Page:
State to invest $1.3 billion in university campuses

The Russian government plans to significantly improve higher education infrastructure through an initial RUB40 billion (US$1.3 billion) injection of funds to develop campuses and student residences at national universities.

Russian universities do not have dedicated campuses, which has long been a major weakness.

Their buildings are located in different places, creating difficulties for teachers and students. In addition, the lack of comfortable and convenient living and studying conditions has discouraged foreign students from studying in Russia.

This could change soon, as the state wants the infrastructure of national universities to be comparable to that of the best Western higher education institutions.

In the initial stage of the project, investments will amount to RUB40 billion, which will be provided to five or six leading national universities on a competitive basis. If the project is successful, new campuses will be built for more than 50 universities.

Most of the funding is expected to be provided by private investors, whose names have not yet been disclosed. Construction work should begin in 2014.

The names of universities that will bid for the first campuses have also not yet been made public. But according to sources close to the project, a number of top universities in Moscow will be among them – including Moscow State Industrial University, the Russian Economic University named after Plekhanov and the Moscow State Technical University of Radio Engineering, Electronics and Automation.

Prime Minister Dmitry Medvedev, one of the initiators of the project, said there was an “urgent need” to build campuses. This should solve serious problems with student residences, “many of which were built dozens and even hundreds of years ago and became morally and physically obsolete”.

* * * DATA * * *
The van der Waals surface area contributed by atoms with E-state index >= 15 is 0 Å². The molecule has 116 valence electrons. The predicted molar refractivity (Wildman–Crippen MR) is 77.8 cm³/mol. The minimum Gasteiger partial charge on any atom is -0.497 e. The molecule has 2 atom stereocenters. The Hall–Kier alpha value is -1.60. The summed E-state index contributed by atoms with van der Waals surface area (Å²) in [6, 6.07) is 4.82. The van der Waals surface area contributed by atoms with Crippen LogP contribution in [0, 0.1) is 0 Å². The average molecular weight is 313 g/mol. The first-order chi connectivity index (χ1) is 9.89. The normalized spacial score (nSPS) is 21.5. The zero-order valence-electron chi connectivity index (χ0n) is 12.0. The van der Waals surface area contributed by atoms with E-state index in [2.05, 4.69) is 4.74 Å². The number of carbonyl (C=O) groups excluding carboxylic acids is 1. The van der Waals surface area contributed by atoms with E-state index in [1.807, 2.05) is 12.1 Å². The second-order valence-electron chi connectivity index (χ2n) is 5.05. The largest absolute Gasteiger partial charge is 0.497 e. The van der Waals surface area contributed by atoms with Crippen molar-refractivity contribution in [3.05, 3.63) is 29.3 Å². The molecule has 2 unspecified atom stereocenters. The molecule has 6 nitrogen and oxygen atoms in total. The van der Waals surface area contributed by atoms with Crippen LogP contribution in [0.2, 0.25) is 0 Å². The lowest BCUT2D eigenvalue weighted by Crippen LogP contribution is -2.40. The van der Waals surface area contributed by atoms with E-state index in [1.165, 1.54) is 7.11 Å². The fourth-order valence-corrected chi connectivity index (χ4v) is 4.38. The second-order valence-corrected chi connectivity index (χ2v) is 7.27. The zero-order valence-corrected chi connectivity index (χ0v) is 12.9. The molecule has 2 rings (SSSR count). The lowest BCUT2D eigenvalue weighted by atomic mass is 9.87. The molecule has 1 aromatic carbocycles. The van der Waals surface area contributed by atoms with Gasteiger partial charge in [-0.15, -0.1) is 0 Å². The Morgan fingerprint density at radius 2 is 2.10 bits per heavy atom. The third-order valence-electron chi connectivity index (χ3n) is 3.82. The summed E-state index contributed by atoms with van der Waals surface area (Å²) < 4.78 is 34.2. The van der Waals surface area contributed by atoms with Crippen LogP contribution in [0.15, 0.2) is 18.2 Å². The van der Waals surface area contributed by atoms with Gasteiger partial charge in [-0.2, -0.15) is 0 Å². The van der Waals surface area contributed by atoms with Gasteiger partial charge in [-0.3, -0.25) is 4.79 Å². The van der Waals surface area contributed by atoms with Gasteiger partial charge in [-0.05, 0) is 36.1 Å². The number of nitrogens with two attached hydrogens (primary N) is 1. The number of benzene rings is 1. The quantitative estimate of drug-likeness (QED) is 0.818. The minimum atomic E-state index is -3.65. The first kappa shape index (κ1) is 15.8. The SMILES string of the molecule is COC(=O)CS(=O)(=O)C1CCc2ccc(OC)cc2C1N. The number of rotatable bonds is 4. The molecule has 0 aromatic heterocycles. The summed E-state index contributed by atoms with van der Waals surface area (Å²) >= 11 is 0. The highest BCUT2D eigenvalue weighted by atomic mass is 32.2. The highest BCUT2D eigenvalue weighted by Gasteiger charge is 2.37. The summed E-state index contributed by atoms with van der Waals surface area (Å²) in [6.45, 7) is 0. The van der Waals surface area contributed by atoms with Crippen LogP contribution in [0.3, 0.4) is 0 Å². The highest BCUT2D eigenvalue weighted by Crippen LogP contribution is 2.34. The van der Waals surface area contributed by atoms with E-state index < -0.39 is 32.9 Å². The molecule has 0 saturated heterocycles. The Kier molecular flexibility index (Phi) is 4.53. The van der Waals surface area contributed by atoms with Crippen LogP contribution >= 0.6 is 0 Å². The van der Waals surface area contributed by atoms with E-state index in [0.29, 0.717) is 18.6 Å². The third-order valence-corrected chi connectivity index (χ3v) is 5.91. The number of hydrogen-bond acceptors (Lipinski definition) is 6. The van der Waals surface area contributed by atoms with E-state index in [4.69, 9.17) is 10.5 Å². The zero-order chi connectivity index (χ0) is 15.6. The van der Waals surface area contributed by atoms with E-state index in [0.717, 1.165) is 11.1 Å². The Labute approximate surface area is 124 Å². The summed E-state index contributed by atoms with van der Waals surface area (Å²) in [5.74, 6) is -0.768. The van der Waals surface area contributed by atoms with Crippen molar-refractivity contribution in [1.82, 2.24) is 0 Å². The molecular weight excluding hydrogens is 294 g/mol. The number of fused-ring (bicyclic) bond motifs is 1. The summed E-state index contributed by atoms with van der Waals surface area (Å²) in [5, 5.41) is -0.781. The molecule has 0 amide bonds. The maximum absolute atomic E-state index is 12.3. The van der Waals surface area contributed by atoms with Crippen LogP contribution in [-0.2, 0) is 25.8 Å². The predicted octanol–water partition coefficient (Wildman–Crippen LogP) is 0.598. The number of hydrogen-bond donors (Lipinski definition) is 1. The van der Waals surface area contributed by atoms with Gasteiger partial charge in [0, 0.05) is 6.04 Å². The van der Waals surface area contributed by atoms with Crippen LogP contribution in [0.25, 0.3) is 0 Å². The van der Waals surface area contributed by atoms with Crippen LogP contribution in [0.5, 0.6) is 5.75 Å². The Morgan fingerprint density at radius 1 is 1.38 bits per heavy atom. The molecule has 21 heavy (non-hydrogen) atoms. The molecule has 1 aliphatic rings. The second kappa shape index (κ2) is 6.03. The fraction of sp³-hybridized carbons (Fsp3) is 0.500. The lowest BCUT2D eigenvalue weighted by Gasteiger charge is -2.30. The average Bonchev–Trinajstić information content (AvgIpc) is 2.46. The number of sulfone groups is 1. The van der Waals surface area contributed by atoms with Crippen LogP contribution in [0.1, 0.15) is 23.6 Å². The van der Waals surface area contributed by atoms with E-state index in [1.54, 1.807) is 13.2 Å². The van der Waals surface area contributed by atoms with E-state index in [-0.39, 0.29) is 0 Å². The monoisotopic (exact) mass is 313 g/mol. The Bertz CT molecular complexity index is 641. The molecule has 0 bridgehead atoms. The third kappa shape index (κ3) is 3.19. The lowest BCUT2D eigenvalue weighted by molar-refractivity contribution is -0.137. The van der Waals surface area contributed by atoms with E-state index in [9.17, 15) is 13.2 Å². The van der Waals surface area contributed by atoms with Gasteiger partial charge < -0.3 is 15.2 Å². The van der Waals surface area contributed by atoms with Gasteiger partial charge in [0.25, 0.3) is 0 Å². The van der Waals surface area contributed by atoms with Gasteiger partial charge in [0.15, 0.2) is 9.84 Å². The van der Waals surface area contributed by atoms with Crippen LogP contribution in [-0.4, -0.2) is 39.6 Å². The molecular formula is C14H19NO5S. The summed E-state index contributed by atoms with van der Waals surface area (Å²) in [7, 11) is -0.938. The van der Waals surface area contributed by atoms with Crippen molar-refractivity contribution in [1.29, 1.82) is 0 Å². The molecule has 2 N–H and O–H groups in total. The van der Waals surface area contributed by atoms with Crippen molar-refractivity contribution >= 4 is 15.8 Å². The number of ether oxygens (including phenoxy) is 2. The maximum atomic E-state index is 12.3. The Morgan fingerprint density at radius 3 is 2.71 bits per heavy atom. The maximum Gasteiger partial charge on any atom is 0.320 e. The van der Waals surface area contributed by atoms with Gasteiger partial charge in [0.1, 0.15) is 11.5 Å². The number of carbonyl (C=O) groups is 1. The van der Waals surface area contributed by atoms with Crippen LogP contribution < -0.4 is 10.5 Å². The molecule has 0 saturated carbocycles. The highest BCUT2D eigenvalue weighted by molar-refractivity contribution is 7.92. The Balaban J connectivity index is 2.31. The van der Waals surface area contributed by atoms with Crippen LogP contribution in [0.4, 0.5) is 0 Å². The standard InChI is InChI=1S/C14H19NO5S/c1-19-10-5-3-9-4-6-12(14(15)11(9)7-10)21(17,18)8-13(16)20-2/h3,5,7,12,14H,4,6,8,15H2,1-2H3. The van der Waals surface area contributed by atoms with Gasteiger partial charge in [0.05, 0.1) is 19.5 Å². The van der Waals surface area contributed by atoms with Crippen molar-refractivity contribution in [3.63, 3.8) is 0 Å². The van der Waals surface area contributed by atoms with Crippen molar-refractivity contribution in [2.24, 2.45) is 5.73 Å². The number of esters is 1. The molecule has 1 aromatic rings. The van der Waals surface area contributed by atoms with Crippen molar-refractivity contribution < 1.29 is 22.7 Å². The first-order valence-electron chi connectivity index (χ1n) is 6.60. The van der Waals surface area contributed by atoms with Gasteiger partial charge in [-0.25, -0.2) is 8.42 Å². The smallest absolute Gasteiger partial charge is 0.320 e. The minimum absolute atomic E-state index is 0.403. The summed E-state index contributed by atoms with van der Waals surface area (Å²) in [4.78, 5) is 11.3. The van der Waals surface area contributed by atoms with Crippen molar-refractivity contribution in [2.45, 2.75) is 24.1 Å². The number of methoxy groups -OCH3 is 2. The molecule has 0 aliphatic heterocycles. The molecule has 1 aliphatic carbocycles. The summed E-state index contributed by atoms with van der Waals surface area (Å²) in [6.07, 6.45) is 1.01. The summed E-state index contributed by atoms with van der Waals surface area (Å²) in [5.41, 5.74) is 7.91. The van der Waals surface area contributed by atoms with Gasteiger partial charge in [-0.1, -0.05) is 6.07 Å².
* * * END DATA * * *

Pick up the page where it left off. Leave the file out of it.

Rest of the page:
Implementation of the project is being overseen by the state-owned Agency for Strategic Initiatives, which is responsible for innovative projects for the Russian economy. Alexey Repik, head of the agency’s executive committee, commented:

“Construction of campuses will dramatically increase competition among Russian universities, in terms of their academic performance, and will improve the quality of life and studying of students with a simultaneous reduction of financial burden.”

Improved infrastructure will also enhance the international reputation of Russian universities, he said, which is essential to Russia’s plans for its leading national universities to enter the top 100 of international university rankings.

Leading universities have welcomed the plan.

Yaroslav Kuzminov, head of the Higher School of Economics, one of Russia’s most prestigious universities, said that consolidating university infrastructure in one place would significantly improve the quality of the educational process.

Only two Russian universities have their own campus: the Skolkovo Institute of Science and Technology and the Far Eastern Federal University on Russky Island.

There is a possibility of Kazan State University, another leading Russian institution, building a campus in cooperation with the US Carnegie Mellon University.